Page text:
This article is an excerpt from the Shortform book guide to "168 Hours" by Laura Vanderkam. Shortform has the world's best summaries and analyses of books you should be reading.
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Do you struggle to find the time for your family? Why is it important to spend quality time with your loved ones?
According to time management expert Laura Vanderkam, you should prioritize spending time with your loved ones by intentionally scheduling it in advance. Unless you schedule dedicated time to your relationships, you’ll likely prioritize more urgent activities and thus only spend your leftover time with your loved ones.
Here are some tips on how you can spend more time with your loved ones.
Be More Intentional With Your Loved Ones
Spending time with your loved ones is important not only because it will benefit your relationships with them, but also because your relationships with your children and partner are unique strengths. Only you can parent (not babysit) your own children in your unique way; for example, you might be able to foster your kids’ love of the outdoors because you also love the outdoors, whereas your partner can’t foster that passion in the same way because they prefer being inside. And only you can invest time in your partnership.
Maximize Time With Your Children
By being intentional with your kids, you’ll spend meaningful time with them instead of watching too much TV or getting bored with the routine. To be more intentional with your children, Vanderkam recommends that you maximize both the quantity and the quality of the time you spend with them. To maximize the quantity, adjust your work schedule so that you work in chunks (like from 9 a.m. to 2 p.m. and 6 to 9 p.m.) instead of throughout the entire workday (from 9 a.m. to 5 p.m.). By chunking your workday, you’ll work the same number of hours but gain free time to spend with your kids while they’re still awake.
To maximize the quality, Vanderkam suggests that you first ask your kids to create their own bucket lists. Select activities that you’ll also enjoy, and schedule time to do those activities together. For example, if you both enjoy basketball, go to a game together.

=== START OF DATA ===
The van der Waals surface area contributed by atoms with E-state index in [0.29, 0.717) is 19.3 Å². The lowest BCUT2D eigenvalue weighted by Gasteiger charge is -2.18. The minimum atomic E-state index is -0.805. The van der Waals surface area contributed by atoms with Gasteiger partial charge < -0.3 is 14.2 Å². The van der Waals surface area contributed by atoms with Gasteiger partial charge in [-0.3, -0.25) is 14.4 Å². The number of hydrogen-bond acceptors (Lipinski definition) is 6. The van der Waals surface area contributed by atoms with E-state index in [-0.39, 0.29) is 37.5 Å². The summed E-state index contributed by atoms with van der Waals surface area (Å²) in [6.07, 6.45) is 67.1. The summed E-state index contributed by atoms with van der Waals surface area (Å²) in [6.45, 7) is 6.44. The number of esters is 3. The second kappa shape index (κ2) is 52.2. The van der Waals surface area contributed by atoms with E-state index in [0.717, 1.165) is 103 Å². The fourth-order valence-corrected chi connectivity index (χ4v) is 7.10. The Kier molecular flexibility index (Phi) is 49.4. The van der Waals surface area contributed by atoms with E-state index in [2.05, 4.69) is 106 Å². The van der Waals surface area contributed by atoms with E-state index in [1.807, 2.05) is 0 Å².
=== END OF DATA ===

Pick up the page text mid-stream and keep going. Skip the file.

|Improve the Time You Spend With Your Kids|
When deciding what times to spend with your kids versus what times you work, consider not just when you’re available but your and your kids’ energy levels. The Power of When author Michael Breus explains that we all have different biological clocks, or chronotypes, so we’re biologically programmed to be productive at certain times. So even if you’re able to work from 6 to 9 p.m., you might have low energy and not get anything done. Moreover, your kids also have biological clocks that may not match yours—so they might be tired at 2 p.m. even though you’re ready to play. To find a time that matches both of your energy levels, discover your chronotype with this quiz.
Once you decide when to spend time with your kids, how should you spend time with them? Consider broadening your horizons and trying activities from your kids’ bucket list even if you’re uncertain whether you’ll enjoy them. You can also try doing projects with them and fully engaging with them instead of trying to rush through the activities. In The Happiness Project, Gretchen Rubin explains that doing projects with your kids has high potential for happiness because you go through all four stages of happiness: You happily anticipate the project, savor the joy of doing the project, express your happiness when you complete it, and recall the joy of doing it.
For example, if you build dollhouse furniture with your child instead of buying it, your child anticipates the excitement of building it, you both savor the joy of building it, your child expresses her happiness each time she plays with the completed furniture, and you both can recall the happy memories of working on the project together and playing with the dollhouse.
Spend Time With Your Partner
By being intentional with your partner, you’ll nurture your relationships and develop a happy partnership that can withstand life’s inevitable challenges. To do this, Vanderkam recommends three strategies. First, schedule regular dates; if you can’t afford childcare, plan a romantic evening at home. Second, each night before bed, spend 30 minutes talking. Third, connect with your partner briefly throughout the day by calling or texting.
(Shortform note: In How to Not Die Alone, Logan Ury also recommends that you intentionally schedule time with your partner to nurture your relationship and withstand challenges. But rather than regular romantic dates, Ury recommends scheduling a weekly meeting to communicate things that might otherwise have been brushed aside. Also, Ury suggests you write and regularly revise a relationship agreement that articulates your relationship values and how you’ll express them.)
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Here's what you'll find in our full 168 Hours summary:
- How to fit a career, time with your loved ones, and leisure time into your schedule
- How to be intentional with how you spend your time
- Why you're spending too much time watching TV